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Policy Enforcement Best Practices

Policy action and enforcement parameters are rules that you set so that Lifecycle knows how to effectively deal with component policy violations occurring in your applications and repositories. Some approaches are better than others, of course. Sonatype has collected a list of the best practices for policy action and enforcement that have proven to be very effective for our most successful customers.

Enable continuous monitoring to regularly check for violations

  • Turn on the continuous monitoring feature to ensure your legacy and highest-priority applications are regularly checked for new violations.

  • This is one of the easiest and best things you can do to continually monitor applications that are not in active development or that are not built regularly.

Have a remediation plan in place to quash vulnerabilities efficiently and effectively

  • Create a remediation plan to reduce your organization's risk with open-source components.

  • Preparation and proactivity put you one step ahead when there is a vulnerability detected.

  • Instead of wasting precious time wondering what to do, your team will already be in action mode thanks to a thoughtful and previously socialized plan.

Analyze your metrics based on your organization's priorities and goals

  • Care about your metrics and use them to your organization's advantage.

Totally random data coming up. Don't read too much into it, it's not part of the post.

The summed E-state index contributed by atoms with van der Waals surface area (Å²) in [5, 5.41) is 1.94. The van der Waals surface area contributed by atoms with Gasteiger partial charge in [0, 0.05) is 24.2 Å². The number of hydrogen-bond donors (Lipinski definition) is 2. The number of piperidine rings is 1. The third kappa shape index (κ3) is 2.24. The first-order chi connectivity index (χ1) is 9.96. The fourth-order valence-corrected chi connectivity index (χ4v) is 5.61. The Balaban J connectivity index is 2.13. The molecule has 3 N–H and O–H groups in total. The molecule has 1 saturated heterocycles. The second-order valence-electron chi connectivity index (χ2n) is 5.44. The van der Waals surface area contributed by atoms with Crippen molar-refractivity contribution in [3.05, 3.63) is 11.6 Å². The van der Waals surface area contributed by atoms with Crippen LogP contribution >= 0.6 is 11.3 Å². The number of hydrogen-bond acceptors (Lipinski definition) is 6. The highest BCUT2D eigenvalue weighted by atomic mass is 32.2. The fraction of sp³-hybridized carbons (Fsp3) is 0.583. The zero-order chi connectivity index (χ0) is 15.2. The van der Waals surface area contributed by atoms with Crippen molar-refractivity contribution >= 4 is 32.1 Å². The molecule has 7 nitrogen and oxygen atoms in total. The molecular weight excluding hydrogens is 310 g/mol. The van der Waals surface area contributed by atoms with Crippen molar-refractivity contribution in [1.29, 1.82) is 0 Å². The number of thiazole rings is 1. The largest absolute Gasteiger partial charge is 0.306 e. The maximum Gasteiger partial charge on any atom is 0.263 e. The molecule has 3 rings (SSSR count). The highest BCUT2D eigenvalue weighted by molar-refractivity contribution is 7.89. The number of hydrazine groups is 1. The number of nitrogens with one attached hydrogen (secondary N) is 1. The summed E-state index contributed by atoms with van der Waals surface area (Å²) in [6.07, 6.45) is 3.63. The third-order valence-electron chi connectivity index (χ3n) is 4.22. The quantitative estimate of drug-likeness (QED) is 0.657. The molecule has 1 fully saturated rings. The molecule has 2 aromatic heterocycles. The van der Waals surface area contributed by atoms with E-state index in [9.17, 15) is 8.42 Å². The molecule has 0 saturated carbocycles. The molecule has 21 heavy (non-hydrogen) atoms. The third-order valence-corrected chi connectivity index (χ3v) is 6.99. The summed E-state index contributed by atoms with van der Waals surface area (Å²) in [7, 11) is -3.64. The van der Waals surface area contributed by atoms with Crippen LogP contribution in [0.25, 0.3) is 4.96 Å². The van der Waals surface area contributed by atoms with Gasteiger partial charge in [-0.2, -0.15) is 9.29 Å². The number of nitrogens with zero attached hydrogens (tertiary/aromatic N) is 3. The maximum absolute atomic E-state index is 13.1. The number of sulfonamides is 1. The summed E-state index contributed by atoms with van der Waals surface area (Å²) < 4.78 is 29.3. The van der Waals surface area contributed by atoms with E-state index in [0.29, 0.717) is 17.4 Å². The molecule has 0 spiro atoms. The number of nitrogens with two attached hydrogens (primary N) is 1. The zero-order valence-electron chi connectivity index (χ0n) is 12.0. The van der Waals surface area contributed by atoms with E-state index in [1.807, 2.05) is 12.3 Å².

• Use your organization's metrics to benchmark continuous improvement and to monitor the value you're returning.

  • The degree to which an organization can share and make visible its metrics is a sign of a mature organization that reflects good process alignment.

Map and align your policy action/enforcement with the software development lifecycle/workflow

  • Design your policy action/enforcement so that it follows your software development lifecycle.

  • Having enforcement in place that corresponds with your software development workflow places quality gates in and around the flow of artifacts.

Strive to stop builds for specific threat levels...but only if you can deal with the disruption

  • Follow the practice of more mature organizations and stop builds for 9-10 threat levels – or, better yet, for 7-10 threat levels.

  • Automatic enforcement of your governance policies during builds should be an organization's ultimate goal.

  • However, it must be executed only when the organization's developers are able to handle the ensuing disruption.